As a basic level pastry student at Le Cordon Bleu, one begins to view choux pastry as ubiquitous.  The beginner makes choux in every shape and size imaginable.  It is the basis for many of the classic French pastry applications and by the end of the Basic session you will either love it or hate it.  It was, for a time, the bane of my existence.  Not the pastry, but the shaping and filling and glazing, and getting all that done in the time allotted.  We made puffs filled with pastry cream, eclairs glazed with fondant, swans filled with Chantilly, and the classics:  Paris Brest, St. Honore, and Croquembouche.  And then we made them all again, in miniature sizes, as petits fours!  But the one variation that we did not make is pictured here today.  The gougere is a savory version of choux pastry and one that every cook should have in her/his culinary repetoire.  Your guests will think you very clever indeed if you appear from your kitchen carrying a basket of these little beauties, still warm from the oven.  They are the perfect pre-dinner snack; light as air, full of flavor, and completely adaptable to a make-in-advance plan.  Choux pastry can be made entirely in one pot, no need to pull out the big appliances, just think of it as a bit of an upper body workout.  If you’re not adept with a pastry bag, simply spoon the dough onto your baking sheets and carry on.  You can freeze the dough once it’s shaped and bake the gougeres as you need them, or freeze the baked and cooled gougeres.  In the latter case, you will only need to crisp them briefly in a hot oven before serving.  The prepared choux pastry can also be stored in the refrigerator, tightly covered, for a day.  For the ultimate savory treat fill your gougeres with Mornay sauce or your favorite savory filling.  So give choux pastry a try, you’ll be glad you did.

Gougeres (Cheese Puffs)
(makes about one to four dozen puffs, depending on size)
Preheat the oven to 400°F.  Line your baking sheets with parchment paper or a silpat.  In a medium-sized, heavy saucepan bring to a simmer:
1/2 cup milk
1/2 cup water
1 stick (4 ounces) unsalted butter
1 teaspoon kosher salt
When the liquid is bubbling and the butter is completely melted add:
1 scant cup unbleached all-purpose flour (4 ounces)
Stir vigorously with a sturdy spatula or wooden spoon until all the flour is incorporated.  With the heat at medium, continue to cook the dough for a minute or two.  A thin film will form on the bottom of the pot.  Remove the saucepan from the heat and stir the dough for a minute or two to cool slightly.  Then beat in, one at a time:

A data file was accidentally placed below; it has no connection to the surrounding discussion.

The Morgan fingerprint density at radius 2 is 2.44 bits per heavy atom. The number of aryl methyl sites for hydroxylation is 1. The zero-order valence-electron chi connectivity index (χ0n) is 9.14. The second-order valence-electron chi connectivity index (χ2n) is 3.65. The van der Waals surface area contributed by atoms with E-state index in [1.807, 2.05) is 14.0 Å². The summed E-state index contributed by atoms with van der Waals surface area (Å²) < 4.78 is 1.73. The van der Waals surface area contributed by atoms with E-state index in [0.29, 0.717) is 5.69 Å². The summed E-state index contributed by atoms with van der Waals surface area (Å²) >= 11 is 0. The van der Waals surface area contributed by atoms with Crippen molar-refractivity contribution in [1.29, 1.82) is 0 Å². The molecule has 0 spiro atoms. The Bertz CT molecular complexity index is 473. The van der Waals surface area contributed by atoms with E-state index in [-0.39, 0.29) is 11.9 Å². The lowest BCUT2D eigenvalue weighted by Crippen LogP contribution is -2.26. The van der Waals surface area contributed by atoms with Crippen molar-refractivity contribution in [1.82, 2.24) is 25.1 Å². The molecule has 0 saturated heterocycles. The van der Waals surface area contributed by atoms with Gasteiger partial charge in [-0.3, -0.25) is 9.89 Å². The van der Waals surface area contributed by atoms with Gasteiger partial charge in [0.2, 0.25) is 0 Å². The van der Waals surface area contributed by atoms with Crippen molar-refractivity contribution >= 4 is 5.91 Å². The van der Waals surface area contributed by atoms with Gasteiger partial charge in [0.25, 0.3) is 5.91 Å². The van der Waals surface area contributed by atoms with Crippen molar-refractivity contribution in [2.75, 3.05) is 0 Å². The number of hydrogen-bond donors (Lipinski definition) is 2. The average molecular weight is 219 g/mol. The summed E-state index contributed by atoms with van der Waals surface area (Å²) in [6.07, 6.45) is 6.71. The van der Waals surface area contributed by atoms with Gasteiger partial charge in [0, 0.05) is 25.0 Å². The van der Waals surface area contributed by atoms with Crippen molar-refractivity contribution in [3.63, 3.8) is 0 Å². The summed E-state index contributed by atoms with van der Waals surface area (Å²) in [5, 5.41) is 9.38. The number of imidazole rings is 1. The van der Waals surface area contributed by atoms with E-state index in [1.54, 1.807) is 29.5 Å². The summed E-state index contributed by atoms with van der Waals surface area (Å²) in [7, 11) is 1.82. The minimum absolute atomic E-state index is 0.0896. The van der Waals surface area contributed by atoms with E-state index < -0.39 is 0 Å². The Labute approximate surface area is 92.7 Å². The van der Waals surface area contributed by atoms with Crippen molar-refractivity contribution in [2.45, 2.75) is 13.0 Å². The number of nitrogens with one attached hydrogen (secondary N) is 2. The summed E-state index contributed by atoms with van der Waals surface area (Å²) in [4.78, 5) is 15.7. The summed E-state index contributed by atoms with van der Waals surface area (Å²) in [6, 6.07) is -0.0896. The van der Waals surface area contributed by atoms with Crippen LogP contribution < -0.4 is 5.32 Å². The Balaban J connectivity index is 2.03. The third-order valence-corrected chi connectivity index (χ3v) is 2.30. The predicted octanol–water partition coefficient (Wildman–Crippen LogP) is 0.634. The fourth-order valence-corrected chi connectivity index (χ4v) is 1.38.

4 large eggs
At first the dough will seem loose and slippery, but it will come together as each egg is blended in.  Raise your spoon from the pot and check to see if the dough falls in a smooth sheet from the spoon.   If neccessary, beat an additional egg in a small bowl and drizzle in a little until the consistency is smooth and soft.  (Reserve this additional egg for the egg wash to be used on the puffs before baking).  When the eggs are completely incorporated into the dough, stir in:
1/2 cup grated Gruyere or Parmesan cheese (grate a little extra cheese to sprinkle over the puffs before baking)
A generous grind or two of fresh white pepper
A pinch of cayenne pepper
Transfer the dough to a pastry bag fitted with a 1/2-inch plain tip.  Pipe rounds on your baking sheet in the desired size (you can make them small for bite-size puffs or golf ball sized for serving with a savory filling).  Brush the puffs with an egg wash made by beating together:
1 egg
1 to 2 teaspoons water
Mark the tops of the puffs with the tines of a fork and sprinkle with a little additional grated cheese, if you like.  Place the baking sheet in the oven and bake for 10 minutes.  During this time, do not open the oven door!  The gougeres will not puff if you do so.  After the initial 10 minutes, lower the oven temperature to 350°F and continue to bake the gougeres until they are golden and nicely puffed.  Remove one from the sheet and cut into it to determine that the interior is cooked.  It should be mostly hollow, with a little soft dough, not wet or heavy.  Remove the gougeres from the baking sheet and serve immediately, to an appreciative audience.



Leave a Comment